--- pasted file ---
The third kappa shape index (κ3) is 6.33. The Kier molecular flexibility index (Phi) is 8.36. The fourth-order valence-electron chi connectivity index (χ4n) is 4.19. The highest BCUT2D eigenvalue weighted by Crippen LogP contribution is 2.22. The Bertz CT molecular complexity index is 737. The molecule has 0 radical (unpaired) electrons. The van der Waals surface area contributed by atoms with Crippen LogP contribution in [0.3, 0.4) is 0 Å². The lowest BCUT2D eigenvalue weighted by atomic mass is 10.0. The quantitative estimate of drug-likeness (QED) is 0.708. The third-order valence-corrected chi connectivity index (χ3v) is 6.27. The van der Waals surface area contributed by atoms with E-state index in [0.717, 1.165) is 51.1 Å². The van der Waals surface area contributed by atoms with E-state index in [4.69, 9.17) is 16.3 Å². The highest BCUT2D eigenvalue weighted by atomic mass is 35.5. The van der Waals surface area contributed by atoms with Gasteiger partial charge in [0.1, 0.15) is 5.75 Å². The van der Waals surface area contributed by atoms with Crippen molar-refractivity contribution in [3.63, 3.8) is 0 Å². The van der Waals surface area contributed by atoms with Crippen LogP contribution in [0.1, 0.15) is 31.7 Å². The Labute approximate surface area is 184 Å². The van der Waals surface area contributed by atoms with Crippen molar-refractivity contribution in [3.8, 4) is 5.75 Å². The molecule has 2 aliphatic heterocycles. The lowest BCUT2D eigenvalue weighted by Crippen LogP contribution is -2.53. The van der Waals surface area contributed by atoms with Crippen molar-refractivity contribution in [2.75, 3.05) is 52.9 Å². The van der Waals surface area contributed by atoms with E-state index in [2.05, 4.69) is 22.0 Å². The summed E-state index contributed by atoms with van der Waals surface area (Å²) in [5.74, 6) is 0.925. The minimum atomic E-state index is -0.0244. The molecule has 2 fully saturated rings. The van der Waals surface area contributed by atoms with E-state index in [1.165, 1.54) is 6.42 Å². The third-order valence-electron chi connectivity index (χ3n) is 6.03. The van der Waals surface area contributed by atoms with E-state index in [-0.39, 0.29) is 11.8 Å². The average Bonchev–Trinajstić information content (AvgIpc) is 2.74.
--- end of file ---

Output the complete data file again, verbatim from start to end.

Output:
The third kappa shape index (κ3) is 6.33. The Kier molecular flexibility index (Phi) is 8.36. The fourth-order valence-electron chi connectivity index (χ4n) is 4.19. The highest BCUT2D eigenvalue weighted by Crippen LogP contribution is 2.22. The Bertz CT molecular complexity index is 737. The molecule has 0 radical (unpaired) electrons. The van der Waals surface area contributed by atoms with Crippen LogP contribution in [0.3, 0.4) is 0 Å². The lowest BCUT2D eigenvalue weighted by atomic mass is 10.0. The quantitative estimate of drug-likeness (QED) is 0.708. The third-order valence-corrected chi connectivity index (χ3v) is 6.27. The van der Waals surface area contributed by atoms with E-state index in [0.717, 1.165) is 51.1 Å². The van der Waals surface area contributed by atoms with E-state index in [4.69, 9.17) is 16.3 Å². The highest BCUT2D eigenvalue weighted by atomic mass is 35.5. The van der Waals surface area contributed by atoms with Gasteiger partial charge in [0.1, 0.15) is 5.75 Å². The van der Waals surface area contributed by atoms with Crippen molar-refractivity contribution in [3.63, 3.8) is 0 Å². The van der Waals surface area contributed by atoms with Crippen LogP contribution in [0.1, 0.15) is 31.7 Å². The Labute approximate surface area is 184 Å². The van der Waals surface area contributed by atoms with Crippen molar-refractivity contribution in [3.8, 4) is 5.75 Å². The molecule has 2 aliphatic heterocycles. The lowest BCUT2D eigenvalue weighted by Crippen LogP contribution is -2.53. The van der Waals surface area contributed by atoms with Crippen molar-refractivity contribution in [2.75, 3.05) is 52.9 Å². The van der Waals surface area contributed by atoms with E-state index in [2.05, 4.69) is 22.0 Å². The summed E-state index contributed by atoms with van der Waals surface area (Å²) in [5.74, 6) is 0.925. The minimum atomic E-state index is -0.0244. The molecule has 2 fully saturated rings. The van der Waals surface area contributed by atoms with E-state index in [1.165, 1.54) is 6.42 Å². The third-order valence-electron chi connectivity index (χ3n) is 6.03. The van der Waals surface area contributed by atoms with E-state index in [-0.39, 0.29) is 11.8 Å². The average Bonchev–Trinajstić information content (AvgIpc) is 2.74.